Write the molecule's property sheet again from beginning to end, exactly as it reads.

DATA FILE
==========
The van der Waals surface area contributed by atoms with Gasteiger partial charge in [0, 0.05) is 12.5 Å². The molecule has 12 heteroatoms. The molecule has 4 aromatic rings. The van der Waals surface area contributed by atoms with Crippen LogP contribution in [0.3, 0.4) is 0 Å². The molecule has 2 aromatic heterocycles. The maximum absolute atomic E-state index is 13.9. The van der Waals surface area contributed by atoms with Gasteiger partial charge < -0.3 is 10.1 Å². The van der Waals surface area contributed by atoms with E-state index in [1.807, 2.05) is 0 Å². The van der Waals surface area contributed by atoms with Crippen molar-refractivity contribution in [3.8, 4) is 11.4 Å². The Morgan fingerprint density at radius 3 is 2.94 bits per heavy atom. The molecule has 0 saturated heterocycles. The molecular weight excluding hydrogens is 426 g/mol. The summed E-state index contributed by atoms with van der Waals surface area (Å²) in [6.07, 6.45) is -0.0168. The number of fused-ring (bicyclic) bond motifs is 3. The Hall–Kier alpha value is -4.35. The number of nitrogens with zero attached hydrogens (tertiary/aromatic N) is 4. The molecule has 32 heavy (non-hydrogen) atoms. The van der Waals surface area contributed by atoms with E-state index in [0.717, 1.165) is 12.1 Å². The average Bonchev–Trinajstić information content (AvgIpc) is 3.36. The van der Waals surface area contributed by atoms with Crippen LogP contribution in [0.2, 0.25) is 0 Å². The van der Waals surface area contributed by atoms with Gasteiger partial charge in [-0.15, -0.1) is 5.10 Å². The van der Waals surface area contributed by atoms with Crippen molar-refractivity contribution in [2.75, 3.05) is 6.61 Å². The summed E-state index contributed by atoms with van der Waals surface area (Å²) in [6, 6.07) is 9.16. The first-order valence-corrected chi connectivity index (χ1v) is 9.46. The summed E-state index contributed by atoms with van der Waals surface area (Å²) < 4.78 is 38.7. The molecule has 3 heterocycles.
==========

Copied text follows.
The van der Waals surface area contributed by atoms with Gasteiger partial charge in [0, 0.05) is 12.5 Å². The molecule has 12 heteroatoms. The molecule has 4 aromatic rings. The van der Waals surface area contributed by atoms with Crippen LogP contribution in [0.3, 0.4) is 0 Å². The molecule has 2 aromatic heterocycles. The maximum absolute atomic E-state index is 13.9. The van der Waals surface area contributed by atoms with Gasteiger partial charge < -0.3 is 10.1 Å². The van der Waals surface area contributed by atoms with E-state index in [1.807, 2.05) is 0 Å². The van der Waals surface area contributed by atoms with Crippen molar-refractivity contribution in [3.8, 4) is 11.4 Å². The Morgan fingerprint density at radius 3 is 2.94 bits per heavy atom. The molecule has 0 saturated heterocycles. The molecular weight excluding hydrogens is 426 g/mol. The summed E-state index contributed by atoms with van der Waals surface area (Å²) in [6.07, 6.45) is -0.0168. The number of fused-ring (bicyclic) bond motifs is 3. The Hall–Kier alpha value is -4.35. The number of nitrogens with zero attached hydrogens (tertiary/aromatic N) is 4. The molecule has 32 heavy (non-hydrogen) atoms. The van der Waals surface area contributed by atoms with E-state index in [0.717, 1.165) is 12.1 Å². The average Bonchev–Trinajstić information content (AvgIpc) is 3.36. The van der Waals surface area contributed by atoms with Crippen LogP contribution in [0.2, 0.25) is 0 Å². The van der Waals surface area contributed by atoms with Gasteiger partial charge in [-0.15, -0.1) is 5.10 Å². The van der Waals surface area contributed by atoms with Crippen molar-refractivity contribution in [2.75, 3.05) is 6.61 Å². The summed E-state index contributed by atoms with van der Waals surface area (Å²) in [6, 6.07) is 9.16. The first-order valence-corrected chi connectivity index (χ1v) is 9.46. The summed E-state index contributed by atoms with van der Waals surface area (Å²) < 4.78 is 38.7. The molecule has 3 heterocycles.